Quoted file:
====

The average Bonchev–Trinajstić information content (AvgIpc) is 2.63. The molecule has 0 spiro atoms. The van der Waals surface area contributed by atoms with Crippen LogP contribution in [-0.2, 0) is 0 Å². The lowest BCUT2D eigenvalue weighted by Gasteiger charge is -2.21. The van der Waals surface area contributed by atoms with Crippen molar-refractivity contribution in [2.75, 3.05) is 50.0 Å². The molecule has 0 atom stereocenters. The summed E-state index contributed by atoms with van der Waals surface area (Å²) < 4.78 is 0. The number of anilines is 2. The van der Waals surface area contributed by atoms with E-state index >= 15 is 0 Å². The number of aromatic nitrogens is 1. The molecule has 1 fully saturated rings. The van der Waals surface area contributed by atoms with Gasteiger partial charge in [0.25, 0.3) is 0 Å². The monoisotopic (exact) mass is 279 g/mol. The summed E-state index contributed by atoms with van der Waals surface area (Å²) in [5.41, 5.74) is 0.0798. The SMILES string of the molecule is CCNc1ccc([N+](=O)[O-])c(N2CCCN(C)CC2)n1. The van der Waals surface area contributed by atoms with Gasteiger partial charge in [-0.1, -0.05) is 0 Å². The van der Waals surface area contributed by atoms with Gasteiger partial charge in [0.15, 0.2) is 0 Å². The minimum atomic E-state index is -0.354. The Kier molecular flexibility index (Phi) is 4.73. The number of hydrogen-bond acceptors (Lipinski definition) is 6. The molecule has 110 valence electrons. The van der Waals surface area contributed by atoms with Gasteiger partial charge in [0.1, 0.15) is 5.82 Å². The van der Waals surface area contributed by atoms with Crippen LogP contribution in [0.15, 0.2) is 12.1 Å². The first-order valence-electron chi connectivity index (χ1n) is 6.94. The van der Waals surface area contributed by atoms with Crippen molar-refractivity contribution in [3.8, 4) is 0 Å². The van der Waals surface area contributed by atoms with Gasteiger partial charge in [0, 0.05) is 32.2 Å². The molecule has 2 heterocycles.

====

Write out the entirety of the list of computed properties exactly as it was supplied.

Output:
The average Bonchev–Trinajstić information content (AvgIpc) is 2.63. The molecule has 0 spiro atoms. The van der Waals surface area contributed by atoms with Crippen LogP contribution in [-0.2, 0) is 0 Å². The lowest BCUT2D eigenvalue weighted by Gasteiger charge is -2.21. The van der Waals surface area contributed by atoms with Crippen molar-refractivity contribution in [2.75, 3.05) is 50.0 Å². The molecule has 0 atom stereocenters. The summed E-state index contributed by atoms with van der Waals surface area (Å²) < 4.78 is 0. The number of anilines is 2. The van der Waals surface area contributed by atoms with E-state index >= 15 is 0 Å². The number of aromatic nitrogens is 1. The molecule has 1 fully saturated rings. The van der Waals surface area contributed by atoms with Gasteiger partial charge in [0.25, 0.3) is 0 Å². The monoisotopic (exact) mass is 279 g/mol. The summed E-state index contributed by atoms with van der Waals surface area (Å²) in [5.41, 5.74) is 0.0798. The SMILES string of the molecule is CCNc1ccc([N+](=O)[O-])c(N2CCCN(C)CC2)n1. The van der Waals surface area contributed by atoms with Gasteiger partial charge in [-0.1, -0.05) is 0 Å². The van der Waals surface area contributed by atoms with Gasteiger partial charge in [0.15, 0.2) is 0 Å². The minimum atomic E-state index is -0.354. The Kier molecular flexibility index (Phi) is 4.73. The number of hydrogen-bond acceptors (Lipinski definition) is 6. The molecule has 110 valence electrons. The van der Waals surface area contributed by atoms with Gasteiger partial charge in [0.1, 0.15) is 5.82 Å². The van der Waals surface area contributed by atoms with Crippen LogP contribution in [0.15, 0.2) is 12.1 Å². The first-order valence-electron chi connectivity index (χ1n) is 6.94. The van der Waals surface area contributed by atoms with Crippen molar-refractivity contribution in [3.8, 4) is 0 Å². The van der Waals surface area contributed by atoms with Gasteiger partial charge in [0, 0.05) is 32.2 Å². The molecule has 2 heterocycles.